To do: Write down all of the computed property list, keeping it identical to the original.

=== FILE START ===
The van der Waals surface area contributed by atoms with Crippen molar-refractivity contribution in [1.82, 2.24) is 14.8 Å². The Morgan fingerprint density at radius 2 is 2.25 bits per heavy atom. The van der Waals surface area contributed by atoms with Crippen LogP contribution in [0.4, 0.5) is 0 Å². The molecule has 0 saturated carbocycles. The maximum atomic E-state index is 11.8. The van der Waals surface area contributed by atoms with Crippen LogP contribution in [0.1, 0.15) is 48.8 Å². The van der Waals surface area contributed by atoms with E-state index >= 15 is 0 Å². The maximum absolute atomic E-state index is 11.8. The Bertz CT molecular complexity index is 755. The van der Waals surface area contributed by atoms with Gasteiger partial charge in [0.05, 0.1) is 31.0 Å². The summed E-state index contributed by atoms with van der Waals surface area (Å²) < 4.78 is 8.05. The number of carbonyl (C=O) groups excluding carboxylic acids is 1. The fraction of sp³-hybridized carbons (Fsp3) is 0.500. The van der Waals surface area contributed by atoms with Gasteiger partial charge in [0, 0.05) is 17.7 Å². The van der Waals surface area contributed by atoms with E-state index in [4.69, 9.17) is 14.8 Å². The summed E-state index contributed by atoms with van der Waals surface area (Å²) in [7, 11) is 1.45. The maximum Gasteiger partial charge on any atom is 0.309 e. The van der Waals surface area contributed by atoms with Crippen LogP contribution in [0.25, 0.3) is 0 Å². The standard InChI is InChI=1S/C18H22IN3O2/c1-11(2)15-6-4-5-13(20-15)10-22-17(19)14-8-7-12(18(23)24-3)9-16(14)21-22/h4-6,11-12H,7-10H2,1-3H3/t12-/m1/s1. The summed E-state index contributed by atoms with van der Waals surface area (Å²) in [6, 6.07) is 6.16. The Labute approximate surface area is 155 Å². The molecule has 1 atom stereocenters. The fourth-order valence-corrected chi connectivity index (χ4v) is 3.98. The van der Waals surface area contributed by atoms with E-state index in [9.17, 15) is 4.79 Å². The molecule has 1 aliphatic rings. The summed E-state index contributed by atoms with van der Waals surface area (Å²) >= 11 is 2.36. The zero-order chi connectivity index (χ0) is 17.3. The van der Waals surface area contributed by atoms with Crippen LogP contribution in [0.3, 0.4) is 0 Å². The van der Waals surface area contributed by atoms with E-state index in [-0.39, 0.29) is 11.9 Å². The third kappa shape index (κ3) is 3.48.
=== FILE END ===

The van der Waals surface area contributed by atoms with Crippen molar-refractivity contribution in [1.82, 2.24) is 14.8 Å². The Morgan fingerprint density at radius 2 is 2.25 bits per heavy atom. The van der Waals surface area contributed by atoms with Crippen LogP contribution in [0.4, 0.5) is 0 Å². The molecule has 0 saturated carbocycles. The maximum atomic E-state index is 11.8. The van der Waals surface area contributed by atoms with Crippen LogP contribution in [0.1, 0.15) is 48.8 Å². The van der Waals surface area contributed by atoms with E-state index >= 15 is 0 Å². The maximum absolute atomic E-state index is 11.8. The Bertz CT molecular complexity index is 755. The van der Waals surface area contributed by atoms with Gasteiger partial charge in [0.05, 0.1) is 31.0 Å². The summed E-state index contributed by atoms with van der Waals surface area (Å²) < 4.78 is 8.05. The number of carbonyl (C=O) groups excluding carboxylic acids is 1. The fraction of sp³-hybridized carbons (Fsp3) is 0.500. The van der Waals surface area contributed by atoms with Gasteiger partial charge in [0, 0.05) is 17.7 Å². The van der Waals surface area contributed by atoms with E-state index in [4.69, 9.17) is 14.8 Å². The summed E-state index contributed by atoms with van der Waals surface area (Å²) in [7, 11) is 1.45. The maximum Gasteiger partial charge on any atom is 0.309 e. The van der Waals surface area contributed by atoms with Crippen LogP contribution in [0.25, 0.3) is 0 Å². The standard InChI is InChI=1S/C18H22IN3O2/c1-11(2)15-6-4-5-13(20-15)10-22-17(19)14-8-7-12(18(23)24-3)9-16(14)21-22/h4-6,11-12H,7-10H2,1-3H3/t12-/m1/s1. The summed E-state index contributed by atoms with van der Waals surface area (Å²) in [6, 6.07) is 6.16. The Labute approximate surface area is 155 Å². The molecule has 1 atom stereocenters. The fourth-order valence-corrected chi connectivity index (χ4v) is 3.98. The van der Waals surface area contributed by atoms with E-state index in [9.17, 15) is 4.79 Å². The molecule has 1 aliphatic rings. The summed E-state index contributed by atoms with van der Waals surface area (Å²) >= 11 is 2.36. The zero-order chi connectivity index (χ0) is 17.3. The van der Waals surface area contributed by atoms with Crippen LogP contribution in [0.3, 0.4) is 0 Å². The van der Waals surface area contributed by atoms with E-state index in [-0.39, 0.29) is 11.9 Å². The third kappa shape index (κ3) is 3.48.